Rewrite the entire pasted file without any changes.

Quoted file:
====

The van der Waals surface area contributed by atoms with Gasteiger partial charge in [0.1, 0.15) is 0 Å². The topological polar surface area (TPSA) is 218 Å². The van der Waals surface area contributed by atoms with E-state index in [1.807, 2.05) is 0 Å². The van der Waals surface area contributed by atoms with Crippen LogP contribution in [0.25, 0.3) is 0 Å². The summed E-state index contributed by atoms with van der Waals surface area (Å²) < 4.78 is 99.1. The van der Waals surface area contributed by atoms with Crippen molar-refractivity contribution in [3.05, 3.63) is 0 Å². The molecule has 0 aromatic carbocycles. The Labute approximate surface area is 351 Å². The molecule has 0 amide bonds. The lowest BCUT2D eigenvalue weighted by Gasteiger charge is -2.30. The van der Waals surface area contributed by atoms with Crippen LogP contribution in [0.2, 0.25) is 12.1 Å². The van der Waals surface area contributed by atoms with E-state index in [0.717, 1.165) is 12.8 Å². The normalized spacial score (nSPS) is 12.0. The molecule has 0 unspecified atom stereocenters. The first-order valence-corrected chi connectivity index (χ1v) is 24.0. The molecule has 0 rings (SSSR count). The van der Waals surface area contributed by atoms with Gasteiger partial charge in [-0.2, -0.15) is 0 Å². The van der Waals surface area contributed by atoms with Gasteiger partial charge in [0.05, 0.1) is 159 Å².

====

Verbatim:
The van der Waals surface area contributed by atoms with Gasteiger partial charge in [0.1, 0.15) is 0 Å². The topological polar surface area (TPSA) is 218 Å². The van der Waals surface area contributed by atoms with E-state index in [1.807, 2.05) is 0 Å². The van der Waals surface area contributed by atoms with Crippen LogP contribution in [0.25, 0.3) is 0 Å². The summed E-state index contributed by atoms with van der Waals surface area (Å²) < 4.78 is 99.1. The van der Waals surface area contributed by atoms with Crippen molar-refractivity contribution in [3.05, 3.63) is 0 Å². The molecule has 0 aromatic carbocycles. The Labute approximate surface area is 351 Å². The molecule has 0 amide bonds. The lowest BCUT2D eigenvalue weighted by Gasteiger charge is -2.30. The van der Waals surface area contributed by atoms with Crippen LogP contribution in [0.2, 0.25) is 12.1 Å². The van der Waals surface area contributed by atoms with E-state index in [0.717, 1.165) is 12.8 Å². The normalized spacial score (nSPS) is 12.0. The molecule has 0 unspecified atom stereocenters. The first-order valence-corrected chi connectivity index (χ1v) is 24.0. The molecule has 0 rings (SSSR count). The van der Waals surface area contributed by atoms with Gasteiger partial charge in [-0.2, -0.15) is 0 Å². The van der Waals surface area contributed by atoms with Gasteiger partial charge in [0.05, 0.1) is 159 Å².